Editor's note: This story was published on Nov. 22, 2015. Voters in Iran went to the polls on Feb. 26. Check here for the latest news.
LONDON, United Kingdom — For months, the news out of Iran has revolved around the nuclear deal with the West and President Hassan Rouhani's efforts to back it up with reforms at home.
With the deal done, the establishment in Iran is now focusing on two of the most important elections in the history of the Islamic Republic — one for parliament, and the other for the Assembly of Experts, which oversees and elects the supreme leader, a lifetime role. The horse trading and messaging has begun.
Last month, a clique of boisterous hardliners jeered at Rouhani, shouting “death to the hypocrite,” as the president took the stage next to Supreme Leader Ayatollah Ali Khamenei.
Hardliners view Rouhani as moving against precepts of the Islamic Revolution with his moderate agenda, and they have at least the tacit support of Khamenei's office.
The scene recalled one from former President Mahmoud Ahmadinejad's tenure when Khamenei broadcasted his sentiments by withdrawing his hand from the puckered mouth of the president on national television.
Such messaging may be too murky to serve as a basis for electoral predictions, but one thing is for sure: Iran’s clerics and lawmakers are jockeying for position.
In 2004, Iran’s reformists were stripped of their parliamentary dominance by institutional levers that can be used by Khamenei to bias Iran’s partly democratic system towards conservative groups he favors. Iran’s reformists were then completely shut out of Iran’s body politic in 2009, due to their rejection of the re-election result for Ahmadinejad and their encouragement of subsequent peaceful protests.
This triggered the arrest and — ongoing — detention of their leaders and their own purging from public life by both Ahmadinejad and Khamenei. In a wave of firings and arrests designed to remove “sedition” (code for dissent) from the system as defined by Khamenei, civil servants, judges, military commanders, university lecturers and bankers with reformist affiliations were systematically kicked out.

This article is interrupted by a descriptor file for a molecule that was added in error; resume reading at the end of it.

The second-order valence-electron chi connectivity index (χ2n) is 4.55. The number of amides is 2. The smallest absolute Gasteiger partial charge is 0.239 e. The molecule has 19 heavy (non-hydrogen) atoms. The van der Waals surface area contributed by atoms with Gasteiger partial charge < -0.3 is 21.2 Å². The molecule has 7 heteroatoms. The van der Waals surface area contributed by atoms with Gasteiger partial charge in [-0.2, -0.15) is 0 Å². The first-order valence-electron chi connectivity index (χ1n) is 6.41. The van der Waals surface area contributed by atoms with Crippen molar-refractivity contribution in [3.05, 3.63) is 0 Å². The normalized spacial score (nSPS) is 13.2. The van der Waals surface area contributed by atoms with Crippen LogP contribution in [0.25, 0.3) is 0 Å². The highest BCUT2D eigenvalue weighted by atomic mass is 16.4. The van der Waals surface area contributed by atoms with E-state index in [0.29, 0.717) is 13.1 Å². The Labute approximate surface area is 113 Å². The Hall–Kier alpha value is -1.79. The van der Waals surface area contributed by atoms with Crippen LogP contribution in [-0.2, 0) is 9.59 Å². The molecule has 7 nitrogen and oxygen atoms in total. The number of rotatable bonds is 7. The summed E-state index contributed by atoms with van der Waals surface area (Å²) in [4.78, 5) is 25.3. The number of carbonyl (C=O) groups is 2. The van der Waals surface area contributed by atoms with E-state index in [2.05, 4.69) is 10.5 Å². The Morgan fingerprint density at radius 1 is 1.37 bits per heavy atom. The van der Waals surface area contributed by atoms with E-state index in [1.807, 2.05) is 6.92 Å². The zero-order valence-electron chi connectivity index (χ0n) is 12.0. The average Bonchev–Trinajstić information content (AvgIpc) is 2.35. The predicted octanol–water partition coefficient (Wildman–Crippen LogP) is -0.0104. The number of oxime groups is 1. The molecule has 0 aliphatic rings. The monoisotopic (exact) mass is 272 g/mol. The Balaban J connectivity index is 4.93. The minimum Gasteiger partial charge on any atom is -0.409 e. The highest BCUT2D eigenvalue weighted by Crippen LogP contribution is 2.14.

Fortunes are now changing for some reformists due to the instrumental role their bloc played in securing the 2013 election of centrist Rouhani, who has since furnished them with ministerial jobs and reopened a few newspapers. Back from the dead, a few reformist parties have popped up.
However, the bloc remains neutered as the charge of sedition still hovers over several leading reformists, particularly those on its more progressive edge. The parties that have formed have done so only semi-independently from the government, which is composed of centrists and pragmatists.
The reformists are now on a charm offensive with the Guardian Council (GC), a body empowered to stop, by veto, their candidates from running in any election. Khamenei controls the GC and has made increasing use of it to shift Iran’s politics onto his socially and politically conservative ground.
The conservatives too have a fight on their hands. Their popular support has plummeted, largely due to the role most of them played in getting Ahmadinejad, elected and re-elected, by hook or by crook. Their ratings have also fallen due to their open hostility toward the nuclear deal pursued by Rouhani's government.
Last month in a parliamentary rumpus, one conservative MP threatened to plunge Ali Akbar Salehi, head of the Atomic Energy Organization, and Javad Zarif, foreign minister, into the wet cement being planned to fill a reactor under Iran’s decommissioning obligations under the nuclear deal.
Although conservatives enjoy Khamenei's patronage — and thereby the GC, the judiciary and parts of the security services — they have been hemorrhaging support internally and have lost many key conservative veterans.